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A Hymn

James Thomson 1700 (Port Glasgow) – 1748 (London)



These, as they change, Almighty Father, these
Are but the varied God. The rolling year
Is full of thee. Forth in the pleasing Spring
Thy beauty walks, Thy tenderness and love.
Wide flush the fields; the softening air is balm;
Echo the mountains round; the forest smiles,
And every sense, and every heart is joy.
Then comes Thy glory in the summer months,
With light and heart refulgent. Then Thy sun
Shoots full perfection thro' the swelling year;
And of Thy voice in dreadful thunder speaks-
And oft at dawn, deep noon, or falling eve,
By brooks and groves, in hollow-whisp'ring gales.
Thy bounty shines in autumn unconfin'd,
And spreads a common feast for all that lives.
In Winter, awful Thou! with clouds and storms
Around Thee thrown, tempest o'er tempest roll'd,
Majestic darkness! on the whirlwind's wing,
Riding sublime, Thou bidst the world adore;
And humblest Nature with Thy northern blast.
Mysterious round! what skill, what force divine,
Deep felt, in these appear! a simple train,
Yet so delightful mix'd, with such kind art,
Such beauty and beneficence combin'd;
Shade, unperceiv'd, so soft'ning into shade,
And all so forming an harmonious whole,
That they still succeed, they ravish still.
But wand'ring oft, with brute unconscious gaze,
Man marks not Thee, marks not the mighty hand,
That, ever busy, wheels the silent spheres;
Works in the secret deep; shoots, steaming, thence
The fair profusion that o'erspreads the spring;
Flings from the sun direct the flaming day;
Feeds every creature; hurls the tempest forth;
And, as on earth this grateful change revolves,
With transport touches all the springs of life.
Nature, attend! join every living soul,
Beneath the spacious temple of the sky,
In adoration join! and, ardent, raise
One general song! To Him, ye vocal gales,
Breathe soft, whose Spirit in your freshness breathes:
Oh talk of Him in solitary glooms!
Where, o'er the rock, the scarcely waving pine
Fills the brown shade with a religious awe.
And ye, whose bolder note is heard afar,
Who shake the astonished world, lift high to heaven
The impetuous song, and say from whom you rage.
His praise, ye brooks, attune, ye trembling rills;
And let me catch it as I muse along.
Ye headlong torrents, rapid, and profound;
Ye softer floods, that lead the humid maze
Along the vale; and thou, majestic main,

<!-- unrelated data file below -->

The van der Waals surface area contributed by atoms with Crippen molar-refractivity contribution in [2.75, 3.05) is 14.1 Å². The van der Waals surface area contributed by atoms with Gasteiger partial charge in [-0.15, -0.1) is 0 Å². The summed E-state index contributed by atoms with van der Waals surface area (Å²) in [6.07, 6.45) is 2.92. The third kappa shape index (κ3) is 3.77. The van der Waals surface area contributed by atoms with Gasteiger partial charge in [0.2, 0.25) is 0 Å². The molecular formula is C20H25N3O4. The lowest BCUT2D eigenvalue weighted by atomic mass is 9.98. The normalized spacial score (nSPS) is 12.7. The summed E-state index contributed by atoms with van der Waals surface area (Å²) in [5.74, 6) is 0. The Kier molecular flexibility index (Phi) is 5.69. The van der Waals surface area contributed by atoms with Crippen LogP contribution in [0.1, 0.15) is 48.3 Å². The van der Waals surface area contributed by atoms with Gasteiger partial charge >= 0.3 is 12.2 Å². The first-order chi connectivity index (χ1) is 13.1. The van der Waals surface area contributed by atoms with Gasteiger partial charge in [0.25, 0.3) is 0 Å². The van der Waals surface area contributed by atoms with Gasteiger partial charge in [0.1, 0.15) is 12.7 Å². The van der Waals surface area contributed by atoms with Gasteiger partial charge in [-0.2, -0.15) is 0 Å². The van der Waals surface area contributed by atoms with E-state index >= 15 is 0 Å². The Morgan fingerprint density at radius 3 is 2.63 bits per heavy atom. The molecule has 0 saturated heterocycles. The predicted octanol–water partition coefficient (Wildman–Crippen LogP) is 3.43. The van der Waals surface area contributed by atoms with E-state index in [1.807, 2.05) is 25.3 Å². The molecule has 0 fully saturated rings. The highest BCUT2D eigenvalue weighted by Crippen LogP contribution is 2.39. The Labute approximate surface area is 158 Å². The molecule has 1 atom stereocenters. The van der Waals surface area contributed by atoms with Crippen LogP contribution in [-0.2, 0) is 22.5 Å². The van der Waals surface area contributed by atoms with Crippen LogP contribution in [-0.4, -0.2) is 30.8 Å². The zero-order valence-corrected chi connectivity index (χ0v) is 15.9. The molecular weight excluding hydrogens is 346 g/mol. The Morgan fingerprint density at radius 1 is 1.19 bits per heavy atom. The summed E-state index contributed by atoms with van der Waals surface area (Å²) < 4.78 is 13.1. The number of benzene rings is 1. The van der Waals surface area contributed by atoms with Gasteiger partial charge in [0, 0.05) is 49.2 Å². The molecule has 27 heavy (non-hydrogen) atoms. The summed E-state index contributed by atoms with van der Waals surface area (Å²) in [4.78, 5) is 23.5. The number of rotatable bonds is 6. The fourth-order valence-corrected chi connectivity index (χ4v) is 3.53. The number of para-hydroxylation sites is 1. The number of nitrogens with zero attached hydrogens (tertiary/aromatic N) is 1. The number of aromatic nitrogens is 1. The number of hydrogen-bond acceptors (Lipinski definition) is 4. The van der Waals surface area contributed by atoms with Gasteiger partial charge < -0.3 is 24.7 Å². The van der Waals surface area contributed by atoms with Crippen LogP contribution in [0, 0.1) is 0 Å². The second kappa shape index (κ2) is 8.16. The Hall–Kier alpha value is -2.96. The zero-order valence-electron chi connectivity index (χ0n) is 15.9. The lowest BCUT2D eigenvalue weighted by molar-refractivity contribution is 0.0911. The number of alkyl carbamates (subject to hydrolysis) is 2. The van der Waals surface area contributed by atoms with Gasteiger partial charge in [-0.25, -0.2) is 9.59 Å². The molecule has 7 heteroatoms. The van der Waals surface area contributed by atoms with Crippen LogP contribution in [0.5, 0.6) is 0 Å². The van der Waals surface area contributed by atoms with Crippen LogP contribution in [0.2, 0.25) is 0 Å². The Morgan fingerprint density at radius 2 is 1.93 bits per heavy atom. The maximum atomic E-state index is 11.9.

A secret world of wonders in thyself,
Sound His stupendous praise - whose greater voice
Or bids you roar, or bids your roarings fall.
Soft-roll your incense, herbs, and fruits, and flowers,
In mingled clouds to Him - whose sun exalts,
Whose breath perfumes you, and whose pencil paints.
Ye forests bend, ye harvests wave, to Him;
Breathe your still song into the reaper's heart,
As home he goes beneath the joyous moon.
Ye that keep watch in heaven, as earth asleep
Unconcious lies, effuse your mildest beams,
Ye constellations, while your angels strike,
Amid the spangled sky, the silver lyre.
Great source of day! best image here below
Of thy Creator, ever pouring wide,
From world to world, the vital ocean round,
On Nature write with every beam His praise.
The thunder rolls: be hushed the prostrate world;
While cloud to cloud returns the solemn hymn.
Bleat out afresh, ye hills; ye mossy rocks,
Retain the sound: the broad responsive low,
Ye valleys, raise; for the Great Shepherd reigns;
And His unsuffering kingdom yet will come.
Ye woodlands all, awake: a boundless song
Burst from the groves; and when the restless day,
Expiring, lays the warbling world asleep,
Sweetest of birds! sweet Philomela, charm
The listening shades, and teach the night His praise.
Ye, chief, for whom the whole creation smiles,
At once the head, the heart, and tongue of all,
Crown the great hymn! in swarming cities vast,
Assembled men, to the deep organ join
The long-resounding voice, oft-breaking clear,
At solemn pauses, through the swelling base;
And, as each mingling flame increases each,
In one united ardour rise to heaven.
Or if you rather choose the rural shade,
And find a fane in every sacred grove;
There let the shepherd's flute, the virgin's lay,
The prompting seraph, and the poet's lyre,
Still sing the God of Seasons, as they roll.
For me, when I forget the darling theme,
Whether the blossom blows, the Summer-ray
Russets the plain, inspiring Autumn gleams,
Or Winter rises in the blackening east,
Be my tongue mute - my fancy paint no more,
And, dead to joy, forget my heart to beat!
Should fate command me to the farthest verge
Of the green earth, to distan
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Submitted on May 13, 2011

3:54 min read
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James Thomson

James Thomson, who wrote under the pseudonym Bysshe Vanolis, was a Scottish Victorian-era poet famous primarily for the long poem The City of Dreadful Night, an expression of bleak pessimism in a dehumanized, uncaring urban environment. more…

All James Thomson poems | James Thomson Books

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